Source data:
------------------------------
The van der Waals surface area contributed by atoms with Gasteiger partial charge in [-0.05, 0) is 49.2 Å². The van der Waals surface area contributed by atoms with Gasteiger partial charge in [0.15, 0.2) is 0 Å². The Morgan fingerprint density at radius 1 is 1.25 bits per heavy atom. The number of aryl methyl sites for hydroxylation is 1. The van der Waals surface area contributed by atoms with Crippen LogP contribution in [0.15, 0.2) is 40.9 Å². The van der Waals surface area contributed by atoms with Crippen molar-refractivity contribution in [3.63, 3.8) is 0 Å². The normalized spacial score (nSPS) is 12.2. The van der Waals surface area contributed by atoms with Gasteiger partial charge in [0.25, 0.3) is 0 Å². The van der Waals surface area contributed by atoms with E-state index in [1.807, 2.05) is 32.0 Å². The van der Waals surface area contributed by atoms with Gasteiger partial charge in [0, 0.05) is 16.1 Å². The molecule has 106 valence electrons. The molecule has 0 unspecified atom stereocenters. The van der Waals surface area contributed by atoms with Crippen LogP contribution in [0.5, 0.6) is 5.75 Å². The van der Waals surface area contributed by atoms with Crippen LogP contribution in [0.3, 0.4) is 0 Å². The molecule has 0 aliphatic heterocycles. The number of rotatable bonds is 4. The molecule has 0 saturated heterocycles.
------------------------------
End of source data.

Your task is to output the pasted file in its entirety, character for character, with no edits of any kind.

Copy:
The van der Waals surface area contributed by atoms with Gasteiger partial charge in [-0.05, 0) is 49.2 Å². The van der Waals surface area contributed by atoms with Gasteiger partial charge in [0.15, 0.2) is 0 Å². The Morgan fingerprint density at radius 1 is 1.25 bits per heavy atom. The number of aryl methyl sites for hydroxylation is 1. The van der Waals surface area contributed by atoms with Crippen LogP contribution in [0.15, 0.2) is 40.9 Å². The van der Waals surface area contributed by atoms with Crippen molar-refractivity contribution in [3.63, 3.8) is 0 Å². The normalized spacial score (nSPS) is 12.2. The van der Waals surface area contributed by atoms with Gasteiger partial charge in [0.25, 0.3) is 0 Å². The van der Waals surface area contributed by atoms with E-state index in [1.807, 2.05) is 32.0 Å². The van der Waals surface area contributed by atoms with Gasteiger partial charge in [0, 0.05) is 16.1 Å². The molecule has 106 valence electrons. The molecule has 0 unspecified atom stereocenters. The van der Waals surface area contributed by atoms with Crippen LogP contribution in [0.5, 0.6) is 5.75 Å². The van der Waals surface area contributed by atoms with Crippen LogP contribution in [0.3, 0.4) is 0 Å². The molecule has 0 aliphatic heterocycles. The number of rotatable bonds is 4. The molecule has 0 saturated heterocycles.